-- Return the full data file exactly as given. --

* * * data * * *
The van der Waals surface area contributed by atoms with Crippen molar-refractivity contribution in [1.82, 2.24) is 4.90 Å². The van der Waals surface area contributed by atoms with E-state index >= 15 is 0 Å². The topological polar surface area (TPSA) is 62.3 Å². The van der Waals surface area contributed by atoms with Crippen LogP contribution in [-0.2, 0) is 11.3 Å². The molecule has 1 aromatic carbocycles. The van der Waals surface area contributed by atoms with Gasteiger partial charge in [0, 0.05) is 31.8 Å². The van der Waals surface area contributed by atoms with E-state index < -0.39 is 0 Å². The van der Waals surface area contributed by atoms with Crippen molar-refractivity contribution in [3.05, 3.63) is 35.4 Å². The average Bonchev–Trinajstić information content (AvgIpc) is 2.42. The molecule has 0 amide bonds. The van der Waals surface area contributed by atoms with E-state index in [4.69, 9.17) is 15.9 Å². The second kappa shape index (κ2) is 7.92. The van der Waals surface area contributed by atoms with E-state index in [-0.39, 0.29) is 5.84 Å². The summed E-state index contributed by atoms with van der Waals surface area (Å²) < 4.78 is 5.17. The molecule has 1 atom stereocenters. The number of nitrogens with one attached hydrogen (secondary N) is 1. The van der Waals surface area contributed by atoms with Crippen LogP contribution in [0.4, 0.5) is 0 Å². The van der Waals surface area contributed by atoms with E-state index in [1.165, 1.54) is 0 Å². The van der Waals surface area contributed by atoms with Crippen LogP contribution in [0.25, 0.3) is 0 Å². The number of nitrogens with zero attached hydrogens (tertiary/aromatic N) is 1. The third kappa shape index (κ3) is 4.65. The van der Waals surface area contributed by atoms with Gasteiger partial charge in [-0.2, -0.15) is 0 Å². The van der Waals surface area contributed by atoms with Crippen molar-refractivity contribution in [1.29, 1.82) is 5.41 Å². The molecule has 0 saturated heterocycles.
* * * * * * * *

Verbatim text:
The van der Waals surface area contributed by atoms with Crippen molar-refractivity contribution in [1.82, 2.24) is 4.90 Å². The van der Waals surface area contributed by atoms with E-state index >= 15 is 0 Å². The topological polar surface area (TPSA) is 62.3 Å². The van der Waals surface area contributed by atoms with Crippen LogP contribution in [-0.2, 0) is 11.3 Å². The molecule has 1 aromatic carbocycles. The van der Waals surface area contributed by atoms with Gasteiger partial charge in [0, 0.05) is 31.8 Å². The van der Waals surface area contributed by atoms with E-state index < -0.39 is 0 Å². The van der Waals surface area contributed by atoms with Crippen molar-refractivity contribution in [3.05, 3.63) is 35.4 Å². The average Bonchev–Trinajstić information content (AvgIpc) is 2.42. The molecule has 0 amide bonds. The van der Waals surface area contributed by atoms with E-state index in [4.69, 9.17) is 15.9 Å². The second kappa shape index (κ2) is 7.92. The van der Waals surface area contributed by atoms with E-state index in [-0.39, 0.29) is 5.84 Å². The summed E-state index contributed by atoms with van der Waals surface area (Å²) < 4.78 is 5.17. The molecule has 1 atom stereocenters. The number of nitrogens with one attached hydrogen (secondary N) is 1. The van der Waals surface area contributed by atoms with Crippen LogP contribution in [0.4, 0.5) is 0 Å². The van der Waals surface area contributed by atoms with E-state index in [1.165, 1.54) is 0 Å². The van der Waals surface area contributed by atoms with Crippen LogP contribution in [0.25, 0.3) is 0 Å². The number of nitrogens with zero attached hydrogens (tertiary/aromatic N) is 1. The third kappa shape index (κ3) is 4.65. The van der Waals surface area contributed by atoms with Gasteiger partial charge in [-0.2, -0.15) is 0 Å². The van der Waals surface area contributed by atoms with Crippen molar-refractivity contribution in [1.29, 1.82) is 5.41 Å². The molecule has 0 saturated heterocycles.